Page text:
Pope to meet populist prime minister Viktor Orban on trip to Hungary

Pope Francis has visited Hungary at the beginning of his first major foreign outing since his surgery in the summer, where he was due to meet the right-wing leader Viktor Orban.

The pontiff, who underwent an intestinal procedure in July, will perform mass in Budapest’s Heroes’ Square to mark the end of a major Catholic conference taking place in the city. Some 75,000 people are expected to attend.

He will also meet Hungarian religious figures and the country’s political leaders. It is a brief stopover ahead of his main four-day sojourn in Slovakia.

The Vatican and trip organisers have stressed that Francis has only been invited to Hungary to celebrate the mass, not make a proper state and pastoral visit as he is doing in Slovakia.

He and Mr Orban disagree on a host of issues, top among them migration, and Francis’ limited stay in Budapest may indicate that he did not want to give Mr Orban’s government the political boost of hosting him for a longer pilgrimage before next year’s general election.

“At the beginning there were a lot who were angry [that Francis wasn’t staying longer], but now I think they understand,” said Reverend Kornel Fabry, secretary general of the conference being held in Budapest.

Rev Fabry noted that a majority of Hungarians backed Mr Orban’s migration policies, “that we shouldn’t bring the trouble into Europe but should help out where the trouble is”.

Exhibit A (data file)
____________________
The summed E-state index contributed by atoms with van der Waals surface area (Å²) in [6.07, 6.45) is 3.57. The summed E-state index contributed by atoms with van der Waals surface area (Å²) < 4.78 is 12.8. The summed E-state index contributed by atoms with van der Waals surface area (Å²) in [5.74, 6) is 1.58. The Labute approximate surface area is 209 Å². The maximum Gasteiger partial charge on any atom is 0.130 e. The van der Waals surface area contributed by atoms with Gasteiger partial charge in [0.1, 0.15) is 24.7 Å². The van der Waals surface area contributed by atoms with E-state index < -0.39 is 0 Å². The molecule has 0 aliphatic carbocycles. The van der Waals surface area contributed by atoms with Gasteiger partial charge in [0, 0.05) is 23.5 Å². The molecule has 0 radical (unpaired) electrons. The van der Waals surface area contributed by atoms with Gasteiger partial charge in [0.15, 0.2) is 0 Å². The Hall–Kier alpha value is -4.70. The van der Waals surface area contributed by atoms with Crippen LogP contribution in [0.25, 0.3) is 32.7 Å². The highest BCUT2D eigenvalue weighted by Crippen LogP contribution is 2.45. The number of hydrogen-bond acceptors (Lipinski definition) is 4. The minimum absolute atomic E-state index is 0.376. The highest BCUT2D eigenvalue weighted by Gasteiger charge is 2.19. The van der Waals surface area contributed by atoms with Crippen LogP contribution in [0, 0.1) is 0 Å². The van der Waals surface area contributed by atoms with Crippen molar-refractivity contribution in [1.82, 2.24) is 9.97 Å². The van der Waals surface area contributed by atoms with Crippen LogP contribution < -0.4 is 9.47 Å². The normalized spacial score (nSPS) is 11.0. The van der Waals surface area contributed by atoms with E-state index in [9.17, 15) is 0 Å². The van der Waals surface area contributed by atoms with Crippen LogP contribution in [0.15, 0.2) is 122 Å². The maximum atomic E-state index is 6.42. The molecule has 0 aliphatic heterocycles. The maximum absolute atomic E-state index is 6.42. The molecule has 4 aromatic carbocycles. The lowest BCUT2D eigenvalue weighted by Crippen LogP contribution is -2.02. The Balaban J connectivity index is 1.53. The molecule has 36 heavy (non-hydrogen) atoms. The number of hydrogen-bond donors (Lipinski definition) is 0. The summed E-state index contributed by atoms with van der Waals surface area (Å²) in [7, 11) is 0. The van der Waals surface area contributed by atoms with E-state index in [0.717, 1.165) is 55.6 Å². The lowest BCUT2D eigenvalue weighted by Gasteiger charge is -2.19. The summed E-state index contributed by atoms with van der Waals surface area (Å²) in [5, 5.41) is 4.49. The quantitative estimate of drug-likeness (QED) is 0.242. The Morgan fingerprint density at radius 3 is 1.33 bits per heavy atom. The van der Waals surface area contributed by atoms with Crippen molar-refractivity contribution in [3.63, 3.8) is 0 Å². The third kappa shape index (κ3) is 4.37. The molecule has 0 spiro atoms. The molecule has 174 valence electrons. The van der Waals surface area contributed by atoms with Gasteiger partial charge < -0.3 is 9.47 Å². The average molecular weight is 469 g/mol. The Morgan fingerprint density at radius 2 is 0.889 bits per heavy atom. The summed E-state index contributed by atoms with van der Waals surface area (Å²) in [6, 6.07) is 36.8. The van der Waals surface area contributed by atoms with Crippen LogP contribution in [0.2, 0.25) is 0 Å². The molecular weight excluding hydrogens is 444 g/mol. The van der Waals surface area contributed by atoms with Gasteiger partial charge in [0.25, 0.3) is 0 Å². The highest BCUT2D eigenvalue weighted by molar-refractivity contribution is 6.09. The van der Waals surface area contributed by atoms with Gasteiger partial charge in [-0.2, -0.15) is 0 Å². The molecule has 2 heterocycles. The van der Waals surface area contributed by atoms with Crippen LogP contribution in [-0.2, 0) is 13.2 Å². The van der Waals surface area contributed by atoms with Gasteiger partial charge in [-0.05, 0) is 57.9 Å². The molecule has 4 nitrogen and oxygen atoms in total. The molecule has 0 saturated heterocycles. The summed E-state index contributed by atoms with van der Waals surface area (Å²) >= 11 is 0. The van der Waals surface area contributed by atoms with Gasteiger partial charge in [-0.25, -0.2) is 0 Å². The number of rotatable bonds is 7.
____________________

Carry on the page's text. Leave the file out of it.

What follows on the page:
Mr Orban has frequently depicted his government as a defender of Christian civilisation in Europe and a bulwark against migration from Muslim-majority countries.

Francis has expressed solidarity with migrants and refugees and criticised what he called “national populism” advanced by governments like Hungary’s. He has urged governments to welcome and integrate as many migrants as they can.

Mr Orban’s government has also passed a law that prohibits the depiction of homosexuality in education settings. Francis has previously indicated he is accepting of homosexuality on an individual level.

About 39 per cent of Hungarians declared themselves to be Roman Catholic in a 2011 census, while 13 per cent declared themselves to be Protestant, either Lutheran or Calvinist, a Protestant branch with which Mr Orban is affiliated.

Additional reporting by Associated Press

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